American Heart Association

American Heart Association

Source:

Lu Y, et al. Presentation VMP320. Presented at: American Heart Association Scientific Sessions; Nov. 13-15, 2021 (virtual meeting).

Disclosures: Krumholz reports receiving expenses and/or personal fees from Aetna, Arnold and Porter Law Firm, Element Science, Facebook, F-Prime, IBM Watson Health, Martin/Baughman Law Firm, Massachusetts Medical Society, National Center for Cardiovascular Diseases in Beijing, Siegfried and Jensen Law Firm, UnitedHealth; co-founding Hugo Health and ReFactor Health; and receiving research grants from the Agency for Healthcare Research and Quality, American Heart Association, FDA, The Foundation for a Smoke-Free World, Johnson & Johnson, Medtronic, NIH, Shenzen Center for Health Information and State of Connecticut Department of Public Health. Lu reports no relevant financial disclosures. Please see the study for all other authors’ relevant financial disclosures.
November 14, 2021
2 min read
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Hospitalizations for hypertensive emergencies rose sharply in US from 1999 to 2019

Source:

Lu Y, et al. Presentation VMP320. Presented at: American Heart Association Scientific Sessions; Nov. 13-15, 2021 (virtual meeting).

Disclosures: Krumholz reports receiving expenses and/or personal fees from Aetna, Arnold and Porter Law Firm, Element Science, Facebook, F-Prime, IBM Watson Health, Martin/Baughman Law Firm, Massachusetts Medical Society, National Center for Cardiovascular Diseases in Beijing, Siegfried and Jensen Law Firm, UnitedHealth; co-founding Hugo Health and ReFactor Health; and receiving research grants from the Agency for Healthcare Research and Quality, American Heart Association, FDA, The Foundation for a Smoke-Free World, Johnson & Johnson, Medtronic, NIH, Shenzen Center for Health Information and State of Connecticut Department of Public Health. Lu reports no relevant financial disclosures. Please see the study for all other authors’ relevant financial disclosures.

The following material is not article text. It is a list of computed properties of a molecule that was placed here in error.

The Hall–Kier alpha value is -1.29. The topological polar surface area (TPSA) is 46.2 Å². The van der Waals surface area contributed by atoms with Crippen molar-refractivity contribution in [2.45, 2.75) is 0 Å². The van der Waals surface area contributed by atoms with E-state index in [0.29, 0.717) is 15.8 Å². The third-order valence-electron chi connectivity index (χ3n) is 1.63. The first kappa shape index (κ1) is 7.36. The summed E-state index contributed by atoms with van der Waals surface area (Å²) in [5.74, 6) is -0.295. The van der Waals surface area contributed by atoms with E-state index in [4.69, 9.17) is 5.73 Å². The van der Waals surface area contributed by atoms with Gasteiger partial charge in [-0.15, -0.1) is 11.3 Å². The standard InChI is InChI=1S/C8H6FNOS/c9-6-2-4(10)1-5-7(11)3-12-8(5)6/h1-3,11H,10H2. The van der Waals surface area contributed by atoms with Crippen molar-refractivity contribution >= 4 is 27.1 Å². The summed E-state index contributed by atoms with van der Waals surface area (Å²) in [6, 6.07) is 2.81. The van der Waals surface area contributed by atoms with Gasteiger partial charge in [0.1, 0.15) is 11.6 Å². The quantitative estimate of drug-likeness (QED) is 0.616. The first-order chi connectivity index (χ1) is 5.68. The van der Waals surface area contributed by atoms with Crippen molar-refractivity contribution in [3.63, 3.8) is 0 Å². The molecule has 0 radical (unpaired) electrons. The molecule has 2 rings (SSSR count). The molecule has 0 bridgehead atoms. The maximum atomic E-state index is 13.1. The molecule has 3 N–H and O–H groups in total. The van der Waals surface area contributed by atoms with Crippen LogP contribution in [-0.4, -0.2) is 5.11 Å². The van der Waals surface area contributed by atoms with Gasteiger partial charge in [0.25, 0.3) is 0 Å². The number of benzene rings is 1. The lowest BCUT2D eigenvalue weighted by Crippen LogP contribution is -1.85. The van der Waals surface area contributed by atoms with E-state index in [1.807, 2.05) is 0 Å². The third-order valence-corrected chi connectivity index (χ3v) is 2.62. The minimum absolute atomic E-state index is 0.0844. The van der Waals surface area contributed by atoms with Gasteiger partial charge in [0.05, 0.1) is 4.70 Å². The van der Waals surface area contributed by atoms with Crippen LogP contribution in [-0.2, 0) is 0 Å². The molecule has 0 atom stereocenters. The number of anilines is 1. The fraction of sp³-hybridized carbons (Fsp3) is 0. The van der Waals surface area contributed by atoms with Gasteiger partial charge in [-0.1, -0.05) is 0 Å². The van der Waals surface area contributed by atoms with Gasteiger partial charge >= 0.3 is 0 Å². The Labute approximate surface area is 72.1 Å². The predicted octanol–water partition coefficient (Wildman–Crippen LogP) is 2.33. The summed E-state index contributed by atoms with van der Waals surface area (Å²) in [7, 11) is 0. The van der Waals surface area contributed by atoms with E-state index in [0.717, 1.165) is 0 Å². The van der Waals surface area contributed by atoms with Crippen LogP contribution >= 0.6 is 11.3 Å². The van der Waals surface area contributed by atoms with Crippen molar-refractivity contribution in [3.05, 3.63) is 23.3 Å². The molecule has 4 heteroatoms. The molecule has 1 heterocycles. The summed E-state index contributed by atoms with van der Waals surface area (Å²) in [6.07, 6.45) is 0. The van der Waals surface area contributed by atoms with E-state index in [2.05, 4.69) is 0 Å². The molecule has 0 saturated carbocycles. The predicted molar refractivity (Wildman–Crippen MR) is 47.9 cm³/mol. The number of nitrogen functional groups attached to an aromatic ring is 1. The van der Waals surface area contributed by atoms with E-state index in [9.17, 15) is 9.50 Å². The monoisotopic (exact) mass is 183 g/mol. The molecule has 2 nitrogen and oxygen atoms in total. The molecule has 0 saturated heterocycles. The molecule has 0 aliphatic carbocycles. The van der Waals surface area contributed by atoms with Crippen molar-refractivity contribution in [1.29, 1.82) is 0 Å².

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Among Medicare fee-for-service beneficiaries, hospitalizations for hypertensive emergencies more than doubled from 1999 to 2019, according to data presented at the American Heart Association Scientific Sessions.

Harlan Krumholz

“Despite hypertension being a treatable disease, we are losing ground. Hypertension control rates are declining. Hypertension-related deaths are rising. And now we are showing that hypertension-related hospitalizations are increasing,” Harlan Krumholz, MD, SM, professor of medicine (cardiology), of investigative medicine, of public health and in the Institute for Social and Policy Studies at Yale School of Medicine and director of the Center for Outcomes Research and Evaluation, told Healio. “We have failed to focus sufficiently on hypertension and be attentive to the social determinants and behaviors that are causing us to fail to make progress. The condition is not glamorous, and the medications are generic and easily available, so there are no industry initiatives to raise awareness or propel strategies. It is a great disappointment, and we need to come together and help people to avoid preventable harm.”